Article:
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Commentary: Lessons from the 2010 election

This article first appeared in the St. Louis Beacon, Dec. 13, 2010 - Now that a sufficient amount of time has passed since the midterm elections, the data on who voted, for whom they voted and why have been analyzed and interpreted. Among the questions, two, in particular, stand out: Was the election a referendum on President Barack Obama, and do the 2010 results mark a turning point or a continuation of historical trends?

A recent Brookings Institution report, based on a Pew exit survey of voters last month, suggests some answers to these questions. In addition, the focus of the survey was on voters' religious and cultural attitudes, which allows us to place this year's election within a broader context.

One of the report's findings was that the Great Recession pushed, at least temporarily, the culture wars from many voters' minds. Historians and political scientists note that economic downturns generally produce elections where voters concentrate on jobs and the economy rather than cultural issues. This was the case in 1932, when the Democratic Party, led by Franklin D. Roosevelt swept into power because of the Great Depression.

In that election, the electoral forces unleashed by unprecedented economic disaster brought about a historic realignment in American politics. Could a similar reordering occur as a result of the 2010 election?

The Brookings report suggests probably not. The broader historical trends reflecting voters' cultural values do not appear to have been significantly altered in 2010.

Thus, according to the report: "Overwhelmingly, voters cast their ballots on the basis of economic issues, while the religious alignments that took root well before the economic downturn remained intact." In other words, the Democrats continued to lose the votes of religious conservatives, but as a result of the economy, they also saw significant erosion of their support among religious liberals and secular voters from the 2008 election.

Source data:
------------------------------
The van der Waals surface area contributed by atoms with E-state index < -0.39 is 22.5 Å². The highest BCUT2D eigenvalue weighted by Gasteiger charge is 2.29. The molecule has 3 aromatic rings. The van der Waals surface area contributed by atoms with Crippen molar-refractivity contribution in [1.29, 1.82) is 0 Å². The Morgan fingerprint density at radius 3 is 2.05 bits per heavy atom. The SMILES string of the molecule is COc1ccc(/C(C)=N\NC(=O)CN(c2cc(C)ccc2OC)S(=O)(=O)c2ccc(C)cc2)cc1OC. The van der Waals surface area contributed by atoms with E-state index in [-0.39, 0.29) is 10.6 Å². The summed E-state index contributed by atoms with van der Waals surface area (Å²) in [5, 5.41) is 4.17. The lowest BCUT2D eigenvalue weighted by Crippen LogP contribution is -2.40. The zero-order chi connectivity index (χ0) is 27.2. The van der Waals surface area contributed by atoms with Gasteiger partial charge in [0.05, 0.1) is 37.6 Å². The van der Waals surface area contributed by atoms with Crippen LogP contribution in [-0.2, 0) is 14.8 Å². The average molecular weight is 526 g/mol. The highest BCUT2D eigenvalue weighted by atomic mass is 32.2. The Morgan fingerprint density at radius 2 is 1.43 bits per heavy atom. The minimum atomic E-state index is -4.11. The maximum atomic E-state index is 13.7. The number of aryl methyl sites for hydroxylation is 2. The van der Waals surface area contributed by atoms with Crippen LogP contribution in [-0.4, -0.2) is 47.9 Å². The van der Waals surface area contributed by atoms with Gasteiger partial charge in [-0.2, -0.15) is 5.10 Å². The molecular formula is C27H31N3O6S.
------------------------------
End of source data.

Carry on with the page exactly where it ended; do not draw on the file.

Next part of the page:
Other significant cleavages related to religion, however, have become increasingly apparent in American politics since Sept. 11, 2001. While these fracture points are too recent to be considered trends in the same way as religious conservatives voting Republican is, they still deserve our close attention over the next few years.

First, there are marked cleavages along ideology, race and age over the question of whether Islamic and American values are compatible. Conservative Republicans and older voters tend to take the view that Muslims do not share American values. A plurality of white voters (46 percent) compared to African-American voters (31 percent) also took this view. However, differences over Islam did not appear to play a direct role in the election, according to the report.

Second, on the question of whether or not Obama's religious views reflected their own, Americans were similarly split along racial and religious lines. The questioners used the more neutral wording, similar beliefs, rather than to ask a question rooted in a falsehood, that is, "Do you think President Obama is a Muslim?" Nevertheless, just 35 president of white Americans thought that the president's religious beliefs were like their own, while 74 percent of the African-American voters surveyed thought this.

Among Christian groups, Catholics are significantly more likely than Protestants to say that Obama's religious beliefs were similar to theirs. Less frequent church-goers were also more likely to say that they shared Obama's beliefs.

The report acknowledges that here the combination of religion and politics becomes particularly complicated. Those groups that are most opposed to the president on political grounds are the same ones who think his religious attitudes are different from theirs.

This points to a potential problem for Obama as he gears up for his re-election bid in 2012. As the American head of state, the president represents American values and principles. To win again, Obama will have to neutralize the perception that his religious values are significantly out of step with an important segment of the electorate.

Third, the survey also offers some tentative conclusions about the tea party movement's relation with the religious right. The right tends to agree on social issues like abortion and same-sex marriage, but tea party members have more conservative views on minority groups, social welfare and illegal immigration than religious conservatives. Tea party members, according to the Brookings report, appear to be driven more by economic issues and "assertive nationalism" than cultural and religious issues.

The overall picture that emerges from the report and survey is that Obama's election unsettled older, white Americans living in smaller cities, towns and rural areas more than was initially recognized. The coalition of religious conservatives and the tea party, while they might agree on some issues, appears primarily motivated by an intense animosity toward President Obama.

Robert A. Cropf chairs the Department of Public Policy Studies at Saint Louis University.